Lorenz Attractor
The first ever attractor of its kind was discovered by Edward Norton Lorenz in 1963 during research about weather behaviour and its predictability^{1}. For a historical introduction to this attractor and chaos theory in general, I can recommend Chaos by James Gleick^{2}. A well researched article by Quanta Magazine gives more insight to the daily work of Lorenz and his colleagues Ellen Fetter and Margaret Hamilton^{3}.
Renders
Differential system:
\[\dot{x} = \alpha\, (y  x)\] \[\dot{y} = x\, (\beta  z)  y\] \[\dot{z} = x\, y  \gamma\, z\]Constants:
\[\alpha = 10\] \[\beta = 28\] \[\gamma = 8/3\]Some Nostalgia
With just a few lines of code you can plot the attractor on BASICable devices. Here, I have tried it on a TI Voyage 200, a model from 2002 with just 188kB RAM and a 128p display:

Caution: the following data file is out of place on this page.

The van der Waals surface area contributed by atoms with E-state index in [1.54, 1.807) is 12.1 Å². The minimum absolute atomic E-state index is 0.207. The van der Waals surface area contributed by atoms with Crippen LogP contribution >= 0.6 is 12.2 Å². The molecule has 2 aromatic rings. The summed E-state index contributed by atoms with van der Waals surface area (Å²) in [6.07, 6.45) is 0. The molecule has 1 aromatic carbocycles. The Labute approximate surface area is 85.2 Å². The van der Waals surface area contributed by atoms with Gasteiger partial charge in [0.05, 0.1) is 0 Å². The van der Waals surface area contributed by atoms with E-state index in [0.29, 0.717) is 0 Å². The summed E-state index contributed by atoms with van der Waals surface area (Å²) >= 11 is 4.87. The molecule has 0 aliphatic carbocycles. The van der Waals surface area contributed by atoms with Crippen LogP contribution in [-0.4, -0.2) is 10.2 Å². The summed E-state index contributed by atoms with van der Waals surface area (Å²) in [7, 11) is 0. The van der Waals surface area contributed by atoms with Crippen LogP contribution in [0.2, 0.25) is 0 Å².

The program is in 68k TIBasic^{4}, which is a modified version by Texas Instruments and it looks like this:
lorenz()
Prgm
ClrDraw
.1 → x
.1 → y
.1 → z
10 → a
28 → b
8/3 → c
For i,0,1000
a*(yx) → dx
x*(bz)y → dy
x*yc*z → dz
x+dx/100 → x
y+dy/100 → y
z+dz/100 → z
PtOn x,z
EndFor
Pause
DispHome
EndPrgm
If you try this on the same model, the window settings were:
xmin = 82
xmax = 82
xscl = 1
ymin = 10
ymax = 60
yscl = 1

E.N. Lorenz, 1963. "Deterministic nonperiodic flow". J. Atmos. Sci. 20(2). doi:10.1175/15200469(1963)020<0130:DNF>2.0.CO;2. ↩

"Chaos: Making a New Science" by James Gleick (1988) on Goodreads. ↩

"The Hidden Heroines of Chaos" published in 2019 by Quanta Magazine. ↩

A great resource on the language is this forum/wiki. ↩